Trajtenberg to Knesset c'tee: Monopolies kill economy

Socioeconomic change c'tee chair says monopoly control of market leads to higher prices, lower availability to consumer.

October 4, 2011 11:35
1 minute read.
Prof. Manuel Trajtenberg

Prof. Manuel Trajtenberg. (photo credit: Mark Neiman / GPO)


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Committee for Socioeconomic Change chair Professor Manuel Trajtenberg outlined a number of recommendations to the Knesset Finance Committee on Tuesday, which he said would help improve the economic situation of ordinary Israeli citizens. The recommendations included imposing restrictions of monopolies and revamping the public sector.

Trajtenberg criticized what he called "the growing powers of monopolies," which he said "lead to higher prices and lower availability for Israeli citizens."

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Trajtenberg criticized the functioning of the public sector, saying there is "over concentration and too many offices," and added that government allocated funds often stop short of helping the consumer and get caught up in "the filter of the public sector's care."

Trajtenberg stressed that the growing inequality seen by normal families as a "thin class of people get richer" has lead to a growing sense of injustice.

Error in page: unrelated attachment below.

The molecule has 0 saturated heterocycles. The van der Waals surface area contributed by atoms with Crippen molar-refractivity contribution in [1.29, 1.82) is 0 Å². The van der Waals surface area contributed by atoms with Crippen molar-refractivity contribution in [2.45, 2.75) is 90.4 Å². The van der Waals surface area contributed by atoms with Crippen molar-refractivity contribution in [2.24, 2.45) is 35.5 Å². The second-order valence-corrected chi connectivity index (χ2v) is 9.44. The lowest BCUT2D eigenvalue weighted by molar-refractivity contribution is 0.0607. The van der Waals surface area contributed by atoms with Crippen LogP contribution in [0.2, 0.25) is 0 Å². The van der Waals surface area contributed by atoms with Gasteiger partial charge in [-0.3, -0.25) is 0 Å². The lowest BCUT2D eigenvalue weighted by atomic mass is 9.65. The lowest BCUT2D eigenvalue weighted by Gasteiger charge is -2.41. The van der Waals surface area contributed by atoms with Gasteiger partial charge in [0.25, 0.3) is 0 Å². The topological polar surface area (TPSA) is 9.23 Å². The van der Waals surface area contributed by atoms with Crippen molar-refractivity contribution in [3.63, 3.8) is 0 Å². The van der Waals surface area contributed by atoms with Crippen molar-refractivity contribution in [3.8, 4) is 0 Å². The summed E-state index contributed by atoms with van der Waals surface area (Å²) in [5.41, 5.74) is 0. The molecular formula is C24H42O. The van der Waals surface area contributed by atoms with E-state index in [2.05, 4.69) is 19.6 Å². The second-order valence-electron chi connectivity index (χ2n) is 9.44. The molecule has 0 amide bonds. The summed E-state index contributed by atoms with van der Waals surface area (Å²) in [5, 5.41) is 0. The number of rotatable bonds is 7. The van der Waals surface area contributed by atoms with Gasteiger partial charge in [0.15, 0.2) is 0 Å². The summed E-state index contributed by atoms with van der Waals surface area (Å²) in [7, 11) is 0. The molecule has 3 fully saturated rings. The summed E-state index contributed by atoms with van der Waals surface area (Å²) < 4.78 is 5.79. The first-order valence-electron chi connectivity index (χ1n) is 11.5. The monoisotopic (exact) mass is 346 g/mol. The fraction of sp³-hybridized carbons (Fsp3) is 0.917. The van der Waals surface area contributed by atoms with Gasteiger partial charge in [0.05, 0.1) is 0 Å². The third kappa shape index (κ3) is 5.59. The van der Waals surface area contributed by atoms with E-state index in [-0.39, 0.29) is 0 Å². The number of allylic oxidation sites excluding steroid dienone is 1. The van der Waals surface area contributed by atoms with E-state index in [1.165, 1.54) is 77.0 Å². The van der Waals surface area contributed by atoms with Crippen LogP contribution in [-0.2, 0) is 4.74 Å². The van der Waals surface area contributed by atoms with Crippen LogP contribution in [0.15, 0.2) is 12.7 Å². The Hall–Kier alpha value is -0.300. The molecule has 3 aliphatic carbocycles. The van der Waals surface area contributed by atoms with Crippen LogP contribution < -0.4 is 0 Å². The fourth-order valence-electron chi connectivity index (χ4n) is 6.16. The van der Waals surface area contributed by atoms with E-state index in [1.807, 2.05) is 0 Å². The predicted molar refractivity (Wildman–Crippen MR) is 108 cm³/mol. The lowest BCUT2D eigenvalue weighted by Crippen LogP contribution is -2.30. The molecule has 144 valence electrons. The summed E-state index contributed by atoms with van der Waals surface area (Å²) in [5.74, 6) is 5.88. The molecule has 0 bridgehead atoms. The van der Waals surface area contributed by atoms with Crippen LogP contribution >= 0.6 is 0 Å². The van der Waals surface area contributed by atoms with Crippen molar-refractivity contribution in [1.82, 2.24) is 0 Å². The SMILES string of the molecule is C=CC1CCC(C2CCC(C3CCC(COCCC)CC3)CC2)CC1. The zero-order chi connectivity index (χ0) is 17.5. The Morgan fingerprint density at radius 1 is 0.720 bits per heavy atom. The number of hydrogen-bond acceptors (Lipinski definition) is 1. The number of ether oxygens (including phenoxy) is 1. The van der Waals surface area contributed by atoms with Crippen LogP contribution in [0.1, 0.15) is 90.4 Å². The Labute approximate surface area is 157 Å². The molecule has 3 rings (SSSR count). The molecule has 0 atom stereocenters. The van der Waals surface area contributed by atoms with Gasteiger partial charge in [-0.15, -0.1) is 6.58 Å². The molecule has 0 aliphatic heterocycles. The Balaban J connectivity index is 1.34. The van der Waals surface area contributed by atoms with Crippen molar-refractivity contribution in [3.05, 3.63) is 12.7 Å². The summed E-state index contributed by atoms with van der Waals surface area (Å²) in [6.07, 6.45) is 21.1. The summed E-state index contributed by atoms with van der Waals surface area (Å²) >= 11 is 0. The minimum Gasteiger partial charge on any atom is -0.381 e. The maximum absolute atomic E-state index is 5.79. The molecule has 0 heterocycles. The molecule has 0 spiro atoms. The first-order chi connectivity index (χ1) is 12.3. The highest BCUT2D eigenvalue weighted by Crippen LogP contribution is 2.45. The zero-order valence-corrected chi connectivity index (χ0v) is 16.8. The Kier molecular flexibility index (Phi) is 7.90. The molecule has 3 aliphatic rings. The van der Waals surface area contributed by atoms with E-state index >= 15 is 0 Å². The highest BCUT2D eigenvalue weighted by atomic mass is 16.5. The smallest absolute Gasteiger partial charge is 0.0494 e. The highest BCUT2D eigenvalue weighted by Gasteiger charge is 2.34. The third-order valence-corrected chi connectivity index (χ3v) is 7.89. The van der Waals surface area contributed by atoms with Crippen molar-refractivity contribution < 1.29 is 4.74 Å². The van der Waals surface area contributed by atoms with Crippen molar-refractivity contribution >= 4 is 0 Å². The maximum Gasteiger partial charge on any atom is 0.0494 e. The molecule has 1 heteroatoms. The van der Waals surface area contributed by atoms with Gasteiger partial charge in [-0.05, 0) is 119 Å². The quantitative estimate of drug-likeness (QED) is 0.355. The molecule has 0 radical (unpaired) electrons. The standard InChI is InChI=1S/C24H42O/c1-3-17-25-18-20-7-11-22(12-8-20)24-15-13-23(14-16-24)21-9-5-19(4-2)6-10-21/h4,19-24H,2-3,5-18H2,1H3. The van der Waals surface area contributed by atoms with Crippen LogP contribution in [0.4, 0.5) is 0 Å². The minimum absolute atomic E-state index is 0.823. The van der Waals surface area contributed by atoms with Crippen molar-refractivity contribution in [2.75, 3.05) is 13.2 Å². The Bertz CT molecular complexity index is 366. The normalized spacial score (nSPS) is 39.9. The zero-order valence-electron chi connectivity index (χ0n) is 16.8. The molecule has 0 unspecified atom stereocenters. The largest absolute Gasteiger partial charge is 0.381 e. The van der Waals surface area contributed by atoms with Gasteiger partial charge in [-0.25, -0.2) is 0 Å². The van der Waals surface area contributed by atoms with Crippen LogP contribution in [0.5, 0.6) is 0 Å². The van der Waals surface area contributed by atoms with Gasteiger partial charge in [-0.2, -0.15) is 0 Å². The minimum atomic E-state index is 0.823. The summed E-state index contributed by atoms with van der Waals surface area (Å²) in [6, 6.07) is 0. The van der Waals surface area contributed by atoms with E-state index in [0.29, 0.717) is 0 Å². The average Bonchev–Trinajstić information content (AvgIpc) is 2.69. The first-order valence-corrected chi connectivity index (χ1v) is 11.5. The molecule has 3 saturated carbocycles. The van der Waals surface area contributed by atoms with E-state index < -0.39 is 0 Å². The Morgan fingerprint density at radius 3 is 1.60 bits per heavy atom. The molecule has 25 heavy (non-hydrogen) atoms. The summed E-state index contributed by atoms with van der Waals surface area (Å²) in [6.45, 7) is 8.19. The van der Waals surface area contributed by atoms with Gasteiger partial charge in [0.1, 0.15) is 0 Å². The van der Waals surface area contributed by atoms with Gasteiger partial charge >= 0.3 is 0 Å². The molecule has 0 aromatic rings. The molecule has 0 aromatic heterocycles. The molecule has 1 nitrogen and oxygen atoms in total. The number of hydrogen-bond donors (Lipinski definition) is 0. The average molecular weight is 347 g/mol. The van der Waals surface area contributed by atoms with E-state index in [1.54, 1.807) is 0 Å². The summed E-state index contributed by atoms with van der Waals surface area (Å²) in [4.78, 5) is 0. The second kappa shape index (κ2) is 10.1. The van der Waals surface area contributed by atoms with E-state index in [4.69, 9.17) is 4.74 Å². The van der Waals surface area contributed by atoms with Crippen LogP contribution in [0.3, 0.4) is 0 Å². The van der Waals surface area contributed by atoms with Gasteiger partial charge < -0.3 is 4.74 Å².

He also warned that citizens increasingly feel that state services "are not serving the citizen or listening to citizens," leading to feelings of "alienation."

Trajtenberg called for a "list of principles" to guide the Knesset in the coming years, starting with increased transparency.

The Finance Committee convened on Tuesday to discuss the Trajtenberg report, after the government was forced to delay a cabinet vote on the findings.

Knesset Finance Committee chair MK Carmel Shama (Likud) said that the delayed vote on the Trajtenberg recommendations allowed for the "possibility to make changes or additions to the [socioeconomic committee's] report."

Shama added that he would meet with Professor Trajtenberg at a later date to touch on all the details of the report where the Finance Committee would be responsible for creating and implementing government solutions.

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